View Tom66's profile

Tom66

6 posts in 618 days


#9 posted 03-31-2015 07:22 PM

Thanks for all the suggestions. They are a bit all-over-the-map, but much appreciated. I am following up on 2 or 3 of them.

Seems like most straightforward approach is to use our cnc router. Again, inner bevel is easy but outer bevel would require 6 or 7 degree tapered bit. No such cnc bits but can I use Tapered end mill made for milling machine ?

In answer to REO: Current home-made router lathe can produce one piece in about 15 minutes – due to labor intensive part hold down and manual crank operation of two routers one after the other. Would like to get semi-automated process down to under 5 minutes per unit. Here is sketch showing cross section of “barrel head” and the two bevel cuts: 1) outside bevel 6.5 degrees, 2) inside bevel 45 degrees.

-- tom@ewoodart.com

View REO's profile

REO

889 posts in 1539 days


#10 posted 03-31-2015 10:54 PM

hollow shaft gearbox so you can incorporate the vac chuck. two routers set in a jig to cut both bevels at the same time and a pivot that ends the swing at the proper location. five minutes absolutely possible!

what routers do you have?

View Nubsnstubs's profile

Nubsnstubs

826 posts in 1195 days


#11 posted 04-01-2015 12:03 AM

Use a rim chuck attached to a face plate to help hold the piece up against the head stock. Use a live center with a flat disc instead of a point or cup ring. That will provide the support to keep the piece between centers from taking flight. Make a duplicator that incorporates a quick change tool holder. Set it up once, and you’re spinning out these trays faster than you can assemble them. . ............. Jerry (in Tucson)

-- Jerry (in Tucson)

View Tom66's profile

Tom66

6 posts in 618 days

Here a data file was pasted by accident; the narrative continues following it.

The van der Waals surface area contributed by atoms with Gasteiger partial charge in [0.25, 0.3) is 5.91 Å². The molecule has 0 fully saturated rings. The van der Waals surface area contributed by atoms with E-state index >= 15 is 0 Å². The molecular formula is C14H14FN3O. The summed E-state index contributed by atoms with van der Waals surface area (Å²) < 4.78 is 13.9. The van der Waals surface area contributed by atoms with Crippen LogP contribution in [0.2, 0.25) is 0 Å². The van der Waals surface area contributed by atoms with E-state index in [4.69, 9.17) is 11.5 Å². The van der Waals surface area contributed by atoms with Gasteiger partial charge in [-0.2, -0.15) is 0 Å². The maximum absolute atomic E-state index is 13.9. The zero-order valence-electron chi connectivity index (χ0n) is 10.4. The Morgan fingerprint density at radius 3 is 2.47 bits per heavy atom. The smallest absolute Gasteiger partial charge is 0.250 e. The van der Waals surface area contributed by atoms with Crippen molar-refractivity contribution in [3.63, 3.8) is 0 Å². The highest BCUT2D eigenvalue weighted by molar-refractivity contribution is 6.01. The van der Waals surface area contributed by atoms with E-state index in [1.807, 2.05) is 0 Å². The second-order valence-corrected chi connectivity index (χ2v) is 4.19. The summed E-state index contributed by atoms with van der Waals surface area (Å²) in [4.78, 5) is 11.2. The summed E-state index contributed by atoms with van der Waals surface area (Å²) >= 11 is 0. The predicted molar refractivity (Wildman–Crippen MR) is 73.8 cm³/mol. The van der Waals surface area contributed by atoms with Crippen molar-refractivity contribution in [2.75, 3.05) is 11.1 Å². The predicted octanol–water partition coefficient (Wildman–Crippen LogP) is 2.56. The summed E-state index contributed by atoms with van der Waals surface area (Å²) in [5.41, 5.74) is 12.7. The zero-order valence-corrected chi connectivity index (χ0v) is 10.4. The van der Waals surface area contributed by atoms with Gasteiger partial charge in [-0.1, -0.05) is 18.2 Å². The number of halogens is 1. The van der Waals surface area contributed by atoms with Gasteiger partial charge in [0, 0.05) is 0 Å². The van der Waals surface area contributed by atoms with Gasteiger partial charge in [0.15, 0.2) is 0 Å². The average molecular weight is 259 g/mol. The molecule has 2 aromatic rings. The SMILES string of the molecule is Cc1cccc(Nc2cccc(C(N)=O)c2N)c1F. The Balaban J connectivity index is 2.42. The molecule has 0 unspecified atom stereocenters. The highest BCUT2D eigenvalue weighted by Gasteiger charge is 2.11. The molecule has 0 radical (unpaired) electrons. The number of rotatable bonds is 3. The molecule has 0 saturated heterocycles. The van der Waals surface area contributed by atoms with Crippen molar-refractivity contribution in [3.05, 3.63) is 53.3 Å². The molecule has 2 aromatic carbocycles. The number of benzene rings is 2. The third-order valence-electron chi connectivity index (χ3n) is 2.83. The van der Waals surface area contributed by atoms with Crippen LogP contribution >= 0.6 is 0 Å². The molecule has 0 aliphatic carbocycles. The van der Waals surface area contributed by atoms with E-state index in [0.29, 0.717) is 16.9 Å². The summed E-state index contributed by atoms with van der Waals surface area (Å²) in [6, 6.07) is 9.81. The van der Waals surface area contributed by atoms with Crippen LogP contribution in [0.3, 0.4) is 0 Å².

#12 posted 04-01-2015 07:31 PM

Thanks again for all the great suggestions. Since we have a cnc router, and since I’ve found no reason we can’t use a 7 degree tapered end mill built for milling machines for the outer bevel, I’ve ordered some bits and plan to test this solution. Tool change on every unit will be a pain…

-- tom@ewoodart.com

View Rick M's profile

Rick M

7922 posts in 1845 days


#13 posted 04-02-2015 03:24 AM

I picture something like this, where you load each lid, press the drive wheel against the edge to spin it while the routers trim it. Obviously lots of specifics missing like how to mount the routers but this would be fast, under a minute per lid.

-- http://thewoodknack.blogspot.com/

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REO

889 posts in 1539 days


#14 posted 04-02-2015 10:19 AM

hey rick your good with the drafting!

View Rick M's profile

Rick M

7922 posts in 1845 days


#15 posted 04-02-2015 05:13 PM

Thanks, though that drawing is just a quicky sketch. Once upon a time in a galaxy far away I was trained as a draftsman.

I picture the drive wheel running continuously and being on a lever. You drop the lid into place which registers against the right side wheels, press the drive wheel against the edge and spin the lid. The routers could maybe be on a foot activated lever and raise into position, running continuously. Probably a more elegant way of doing it, I’m no mechanical engineer. It just seems easier to build from scratch than trying to retrofit a lathe.

-- http://thewoodknack.blogspot.com/